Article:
If a patient whom you suspect has herpes simplex virus (HSV) doesnt respond to treatment, consider instead a diagnosis of Acanthamoeba keratitis (AK), according to a study in the July issue of Cornea.

The retrospective review, performed at Wills Eye Hospital in Philadelphia, analyzed all cases of AK that had presented between January 1995 and December 2005. The study was intended to analyze the increase in cases in this time frame, as well as any common risk factors, treatment strategies and outcomes.

Not only did the incidence of AK diagnosis increase between 1995 to 2003 (11 patients) and 2004 to 2005 (20 patients), but 70% of the patients diagnosed after 2004 (14 out of 20) were originally misdiagnosed with HSV.

Often, early in Acanthamoeba infections, there is a dendritic epithelial pattern, which can be mistaken as HSV, says Christopher J. Rapuano, M.D., of Wills Eye Hospital, one of the studys authors. But, the dendritic pattern in Acanthamoeba is typically not ulcerated, doesnt have classic branching lines, and doesnt have terminal end-bulbs. And, it is much, much more painful than HSV.

These 14 patients had been receiving antiviral treatment instead of the appropriate antiamoebic agents. Such misdiagnoses, which delayed treatment for Acanthamoeba, could potentially worsen the patients visual prognosis due to this delay and possible toxicity. Look very closely at the dendrite, Dr. Rapuano says. If there is history of contact lens use, if there is significant pain, and if the dendrite is not classic for HSV, consider Acanthamoeba.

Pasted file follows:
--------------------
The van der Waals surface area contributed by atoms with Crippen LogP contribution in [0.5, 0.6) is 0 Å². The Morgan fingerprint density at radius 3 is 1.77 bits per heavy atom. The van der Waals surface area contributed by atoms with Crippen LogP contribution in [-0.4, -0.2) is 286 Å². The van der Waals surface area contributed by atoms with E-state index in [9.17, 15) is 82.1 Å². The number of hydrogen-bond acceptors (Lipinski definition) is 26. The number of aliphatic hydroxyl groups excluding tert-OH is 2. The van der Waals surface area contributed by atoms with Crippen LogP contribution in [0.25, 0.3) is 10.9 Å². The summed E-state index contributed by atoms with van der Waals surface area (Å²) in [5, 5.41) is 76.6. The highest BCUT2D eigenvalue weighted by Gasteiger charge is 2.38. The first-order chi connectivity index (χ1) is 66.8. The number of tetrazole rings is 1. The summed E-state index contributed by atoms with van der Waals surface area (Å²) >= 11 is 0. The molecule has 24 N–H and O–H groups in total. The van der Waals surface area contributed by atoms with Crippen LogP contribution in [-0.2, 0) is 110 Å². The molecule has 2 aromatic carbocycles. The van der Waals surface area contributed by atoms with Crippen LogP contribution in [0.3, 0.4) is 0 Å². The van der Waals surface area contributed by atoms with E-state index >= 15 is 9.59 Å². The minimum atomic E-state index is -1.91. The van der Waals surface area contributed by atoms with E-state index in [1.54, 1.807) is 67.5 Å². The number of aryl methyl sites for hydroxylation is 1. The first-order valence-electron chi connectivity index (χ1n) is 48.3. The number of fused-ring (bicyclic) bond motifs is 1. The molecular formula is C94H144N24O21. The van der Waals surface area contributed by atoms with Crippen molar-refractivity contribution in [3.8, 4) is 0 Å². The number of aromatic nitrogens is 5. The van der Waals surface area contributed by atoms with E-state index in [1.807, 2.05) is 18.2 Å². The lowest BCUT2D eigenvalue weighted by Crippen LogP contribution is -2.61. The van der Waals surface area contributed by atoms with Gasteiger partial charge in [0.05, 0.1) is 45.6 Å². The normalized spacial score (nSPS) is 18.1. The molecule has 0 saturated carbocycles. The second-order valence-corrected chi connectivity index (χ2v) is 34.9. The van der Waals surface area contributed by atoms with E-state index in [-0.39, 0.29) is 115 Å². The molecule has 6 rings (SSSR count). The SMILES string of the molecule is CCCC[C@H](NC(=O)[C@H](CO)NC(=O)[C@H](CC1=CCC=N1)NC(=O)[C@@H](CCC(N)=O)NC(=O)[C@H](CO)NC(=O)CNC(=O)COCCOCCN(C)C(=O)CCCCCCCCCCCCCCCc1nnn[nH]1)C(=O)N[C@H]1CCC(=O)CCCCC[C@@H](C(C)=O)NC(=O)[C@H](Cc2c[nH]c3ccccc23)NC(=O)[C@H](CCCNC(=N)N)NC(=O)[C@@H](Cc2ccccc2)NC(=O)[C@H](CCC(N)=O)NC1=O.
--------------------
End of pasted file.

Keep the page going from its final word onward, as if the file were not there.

The study also found that 19 of the 20 patients (95%) had been misdiagnosed with bacterial keratitis and were treated with antibiotics during the course of therapy, and that 14 (70%) had been managed with topical steroids.

The antibiotic treatment probably didnt help or hurt, except for possible toxicity, says Dr. Rapuano. But, the steroids may have made the Acanthamoeba worse.

Make certain not to misdiagnose AK, the authors warn: Consider AK in any patients with a history of contact lens wear who are unresponsive to treatment of HSV.


Thebpatiphat N, Hammersmith KM, Rocha FN, et al. Acanthamoeba keratitis: a parasite on the rise. Cornea 2007 Jul;26(6):701-6.

Vol. No: 144:08Issue: 8/15/2007